Ironically, the basis for this post was formulated after reading the thoughts shared by the author of a book I am currently reading, which in turn is based on the thoughts of someone else.
The essence of the thought is that too often we are swayed and influenced by others rather than finding and trusting our own inner voice.
The book I am reading is The Socrates Express: In Search of Life Lessons from Dead Philosophers by Eric Weiner.
I am currently reading the chapter on Arthur Schopenhauer. A relevant extract from that chapter below (first paragraph starts with a quote from Schopenhauer):
“No greater mistake can be made than to imagine that what has been written latest is always the more correct; that what is written later on is an improvement on what was written previously; and that every change means progress.”
We make this mistake every time we click mindlessly, like a lab rat pulling a lever, hoping for a reward. What form this reward will take we don’t know, but that is beside the point. Like Schopenhauer’s hungry readers, we confuse the new with the good, the novel with the valuable.
I am guilty of this. I’m constantly checking and rechecking my digital vital signs. While writing this paragraph, I have checked my email (nothing), opened my Facebook page (Pauline’s birthday, must remember to send her a note), placed a bid for a nice leather backpack on eBay, checked my email again (still nothing), ordered a disturbingly large quantity of coffee, upped my bid for that backpack, and checked my email again (still nothing).
The encyclopaedia was the Internet in Schopenhauer’s day, and nearly as seductive. Why puzzle over a problem when the solution is readily available in a book? Because, answers Schopenhauer, “it’s a hundred times more valuable if you have arrived at it by thinking for yourself.” Too often, he said, people jump to the book rather than stay with their thoughts. You should read only when your own thoughts dry up.’
Substitute “click” for “read” and you have our predicament. We confuse data with information, information with knowledge, and knowledge with wisdom. This tendency worried Schopenhauer. Everywhere he saw people scrambling for information, mistaking it for insight. “It does not occur to them,” he wrote, “that information is merely a means toward insight and possesses little or no value in itself” I’d go a step further. This excess of data – noise, really -has negative value and diminishes the possibility of insight. Distracted by the noise, we don’t hear the music.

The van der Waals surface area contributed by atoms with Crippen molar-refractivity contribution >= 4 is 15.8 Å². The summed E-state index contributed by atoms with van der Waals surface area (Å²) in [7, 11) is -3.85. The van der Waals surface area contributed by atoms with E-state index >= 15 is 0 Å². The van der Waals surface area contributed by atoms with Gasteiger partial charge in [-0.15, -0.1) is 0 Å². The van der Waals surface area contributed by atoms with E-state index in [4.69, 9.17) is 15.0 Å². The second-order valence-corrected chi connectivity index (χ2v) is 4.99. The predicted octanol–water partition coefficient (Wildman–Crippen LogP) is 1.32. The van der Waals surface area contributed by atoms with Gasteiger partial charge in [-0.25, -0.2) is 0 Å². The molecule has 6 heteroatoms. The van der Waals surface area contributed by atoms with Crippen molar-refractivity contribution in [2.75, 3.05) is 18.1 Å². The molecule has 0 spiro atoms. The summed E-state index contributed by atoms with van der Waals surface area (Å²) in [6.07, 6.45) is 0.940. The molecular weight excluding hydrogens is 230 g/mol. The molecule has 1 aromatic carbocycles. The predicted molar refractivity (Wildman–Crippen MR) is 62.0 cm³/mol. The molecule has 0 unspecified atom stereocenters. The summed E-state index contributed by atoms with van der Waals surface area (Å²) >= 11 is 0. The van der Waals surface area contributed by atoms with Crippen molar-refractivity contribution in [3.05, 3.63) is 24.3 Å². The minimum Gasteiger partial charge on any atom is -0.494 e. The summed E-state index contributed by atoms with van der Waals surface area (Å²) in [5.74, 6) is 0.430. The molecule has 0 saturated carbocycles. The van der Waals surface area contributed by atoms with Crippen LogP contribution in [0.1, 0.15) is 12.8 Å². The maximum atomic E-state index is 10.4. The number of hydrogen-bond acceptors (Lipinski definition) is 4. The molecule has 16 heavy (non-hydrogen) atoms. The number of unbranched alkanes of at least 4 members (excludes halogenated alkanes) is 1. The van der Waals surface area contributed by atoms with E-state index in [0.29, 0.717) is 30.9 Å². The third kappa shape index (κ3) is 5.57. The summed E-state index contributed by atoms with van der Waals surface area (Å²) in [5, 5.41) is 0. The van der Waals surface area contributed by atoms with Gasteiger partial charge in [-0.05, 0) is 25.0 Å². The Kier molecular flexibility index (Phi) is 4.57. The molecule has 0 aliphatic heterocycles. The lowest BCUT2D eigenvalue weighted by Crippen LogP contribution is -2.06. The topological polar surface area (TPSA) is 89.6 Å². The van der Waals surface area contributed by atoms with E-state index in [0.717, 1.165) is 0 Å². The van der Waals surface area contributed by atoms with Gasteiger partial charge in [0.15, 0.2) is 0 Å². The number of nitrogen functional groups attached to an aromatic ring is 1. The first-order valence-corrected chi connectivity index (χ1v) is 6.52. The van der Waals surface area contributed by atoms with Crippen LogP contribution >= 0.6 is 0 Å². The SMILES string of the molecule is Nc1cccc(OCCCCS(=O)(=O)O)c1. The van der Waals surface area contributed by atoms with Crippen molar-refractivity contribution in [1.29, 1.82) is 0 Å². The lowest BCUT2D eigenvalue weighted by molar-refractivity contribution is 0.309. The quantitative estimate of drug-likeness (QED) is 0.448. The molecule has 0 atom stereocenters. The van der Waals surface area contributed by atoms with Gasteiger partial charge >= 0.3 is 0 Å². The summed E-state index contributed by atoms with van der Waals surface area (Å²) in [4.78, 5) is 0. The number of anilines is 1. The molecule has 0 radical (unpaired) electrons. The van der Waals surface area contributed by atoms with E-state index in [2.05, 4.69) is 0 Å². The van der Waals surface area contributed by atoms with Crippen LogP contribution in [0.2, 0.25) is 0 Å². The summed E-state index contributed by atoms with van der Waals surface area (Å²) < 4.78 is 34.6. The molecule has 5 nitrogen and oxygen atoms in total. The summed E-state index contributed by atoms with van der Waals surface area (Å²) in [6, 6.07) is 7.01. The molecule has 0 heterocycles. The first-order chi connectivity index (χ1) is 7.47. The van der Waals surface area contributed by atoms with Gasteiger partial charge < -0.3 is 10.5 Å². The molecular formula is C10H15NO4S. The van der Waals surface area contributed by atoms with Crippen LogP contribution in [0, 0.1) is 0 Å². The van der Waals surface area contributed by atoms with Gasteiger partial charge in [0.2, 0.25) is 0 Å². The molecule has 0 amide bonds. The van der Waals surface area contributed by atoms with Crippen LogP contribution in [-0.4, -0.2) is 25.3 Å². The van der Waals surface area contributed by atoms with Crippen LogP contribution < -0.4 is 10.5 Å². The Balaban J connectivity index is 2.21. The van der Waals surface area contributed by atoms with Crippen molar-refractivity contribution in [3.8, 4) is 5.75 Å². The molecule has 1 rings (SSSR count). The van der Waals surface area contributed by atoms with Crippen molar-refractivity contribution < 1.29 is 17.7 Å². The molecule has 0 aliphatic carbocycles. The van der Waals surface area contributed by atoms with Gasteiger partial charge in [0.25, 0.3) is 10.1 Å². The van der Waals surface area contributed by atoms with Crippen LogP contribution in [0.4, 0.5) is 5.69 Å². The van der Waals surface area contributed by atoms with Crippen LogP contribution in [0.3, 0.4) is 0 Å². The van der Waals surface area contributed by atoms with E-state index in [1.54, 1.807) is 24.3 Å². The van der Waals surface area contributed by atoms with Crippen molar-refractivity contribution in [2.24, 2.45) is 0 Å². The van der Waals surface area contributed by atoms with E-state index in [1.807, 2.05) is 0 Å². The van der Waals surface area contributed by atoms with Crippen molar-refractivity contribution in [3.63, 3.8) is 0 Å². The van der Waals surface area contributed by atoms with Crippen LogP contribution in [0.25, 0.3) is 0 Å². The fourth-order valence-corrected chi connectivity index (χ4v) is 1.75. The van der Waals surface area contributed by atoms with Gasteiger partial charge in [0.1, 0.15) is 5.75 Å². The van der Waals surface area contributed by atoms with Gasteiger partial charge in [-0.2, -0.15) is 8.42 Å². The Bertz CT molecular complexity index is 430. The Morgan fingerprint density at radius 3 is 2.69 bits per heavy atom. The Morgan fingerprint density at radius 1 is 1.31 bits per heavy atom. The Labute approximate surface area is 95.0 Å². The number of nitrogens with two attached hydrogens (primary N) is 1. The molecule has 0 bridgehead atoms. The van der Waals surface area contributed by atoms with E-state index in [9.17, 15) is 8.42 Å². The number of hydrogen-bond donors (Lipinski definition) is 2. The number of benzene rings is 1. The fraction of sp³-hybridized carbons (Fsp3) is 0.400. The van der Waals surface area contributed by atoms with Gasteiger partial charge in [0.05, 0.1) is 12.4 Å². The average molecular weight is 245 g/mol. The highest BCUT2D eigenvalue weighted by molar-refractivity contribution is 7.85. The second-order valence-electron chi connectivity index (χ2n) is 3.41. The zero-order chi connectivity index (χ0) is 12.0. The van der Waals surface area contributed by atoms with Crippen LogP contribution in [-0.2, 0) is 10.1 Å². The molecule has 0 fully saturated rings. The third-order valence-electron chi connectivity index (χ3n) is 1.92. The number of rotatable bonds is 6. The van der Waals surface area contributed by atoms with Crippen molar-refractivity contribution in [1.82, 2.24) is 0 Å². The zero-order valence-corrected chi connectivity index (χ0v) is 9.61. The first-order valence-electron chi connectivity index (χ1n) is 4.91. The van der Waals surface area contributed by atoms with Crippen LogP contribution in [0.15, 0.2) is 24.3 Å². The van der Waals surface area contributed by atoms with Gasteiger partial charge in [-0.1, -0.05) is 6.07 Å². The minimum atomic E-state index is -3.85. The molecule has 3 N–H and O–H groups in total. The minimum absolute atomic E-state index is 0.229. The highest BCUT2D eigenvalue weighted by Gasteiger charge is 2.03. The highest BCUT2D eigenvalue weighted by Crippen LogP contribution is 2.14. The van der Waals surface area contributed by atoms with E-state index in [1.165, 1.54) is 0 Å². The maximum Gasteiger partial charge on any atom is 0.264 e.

I would say that in my writing, such as on this blog, my guilt is that I too often refer to others. I am too quick in finding validation from and through others.
This is unsurprising since this was the foundation of good blogging back when it first started. That is, hyperlinking and the web of connections and ultimately knowledge this builds up.
Fill your head too much with the ideas of others though and they will displace your own.
While I am not suggesting that the habit of referencing others work and building on the ideas of others is not a good one (on the contrary), I do think we should be more mindful about our inner voice.
Sometimes it’s good to shut the world out and home in on that inner voice. Here is how I think we will benefit.
Benefits of developing your inner voice
- Evolving intuition. As much as you might believe that data is the better basis for understanding and making decisions, this is not about a choice. Regardless the weight that intuition and gut feeling play in your decisions (in life and at work), it plays a role. You should hone the skill as much as you can and that is best done by listening to your inner voice.
- Build your unique differentiation. Especially in personal brand efforts, it pays to have your own voice that stands out. That you have considered deeply what you stand for and believe in and you can speak that truth widely – it will be appreciated.
- Focus. Simply put, you will be less distracted by the clicks. When you need to be that is. As mentioned, there is sense in seeking to build evidence, but when you need to focus, it sometimes makes sense to shut out the outside world and focus on what you have learned and putting it all together yourself.